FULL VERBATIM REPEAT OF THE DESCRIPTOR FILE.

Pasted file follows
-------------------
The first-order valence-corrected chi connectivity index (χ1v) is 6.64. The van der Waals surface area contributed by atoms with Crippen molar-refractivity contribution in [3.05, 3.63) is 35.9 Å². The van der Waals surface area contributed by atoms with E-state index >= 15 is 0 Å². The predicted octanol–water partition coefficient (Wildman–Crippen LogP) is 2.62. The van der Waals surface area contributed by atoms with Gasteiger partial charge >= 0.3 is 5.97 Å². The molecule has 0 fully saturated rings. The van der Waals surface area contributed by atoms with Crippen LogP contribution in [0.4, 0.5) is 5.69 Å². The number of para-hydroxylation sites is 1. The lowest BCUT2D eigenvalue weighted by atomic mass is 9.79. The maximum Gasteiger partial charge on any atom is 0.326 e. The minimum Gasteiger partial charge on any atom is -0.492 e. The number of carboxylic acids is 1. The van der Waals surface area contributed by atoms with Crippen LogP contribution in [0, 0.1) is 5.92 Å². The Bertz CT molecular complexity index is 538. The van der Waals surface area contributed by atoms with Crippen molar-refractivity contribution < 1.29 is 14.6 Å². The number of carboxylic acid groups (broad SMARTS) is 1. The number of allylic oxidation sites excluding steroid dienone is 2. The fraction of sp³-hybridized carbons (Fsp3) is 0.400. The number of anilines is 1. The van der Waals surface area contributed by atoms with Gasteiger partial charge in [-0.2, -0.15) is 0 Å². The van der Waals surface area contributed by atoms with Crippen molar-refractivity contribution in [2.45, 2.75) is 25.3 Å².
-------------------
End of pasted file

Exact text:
The first-order valence-corrected chi connectivity index (χ1v) is 6.64. The van der Waals surface area contributed by atoms with Crippen molar-refractivity contribution in [3.05, 3.63) is 35.9 Å². The van der Waals surface area contributed by atoms with E-state index >= 15 is 0 Å². The predicted octanol–water partition coefficient (Wildman–Crippen LogP) is 2.62. The van der Waals surface area contributed by atoms with Gasteiger partial charge >= 0.3 is 5.97 Å². The molecule has 0 fully saturated rings. The van der Waals surface area contributed by atoms with Crippen LogP contribution in [0.4, 0.5) is 5.69 Å². The number of para-hydroxylation sites is 1. The lowest BCUT2D eigenvalue weighted by atomic mass is 9.79. The maximum Gasteiger partial charge on any atom is 0.326 e. The minimum Gasteiger partial charge on any atom is -0.492 e. The number of carboxylic acids is 1. The van der Waals surface area contributed by atoms with Crippen LogP contribution in [0, 0.1) is 5.92 Å². The Bertz CT molecular complexity index is 538. The van der Waals surface area contributed by atoms with Crippen molar-refractivity contribution < 1.29 is 14.6 Å². The number of carboxylic acid groups (broad SMARTS) is 1. The number of allylic oxidation sites excluding steroid dienone is 2. The fraction of sp³-hybridized carbons (Fsp3) is 0.400. The number of anilines is 1. The van der Waals surface area contributed by atoms with Gasteiger partial charge in [-0.2, -0.15) is 0 Å². The van der Waals surface area contributed by atoms with Crippen molar-refractivity contribution in [2.45, 2.75) is 25.3 Å².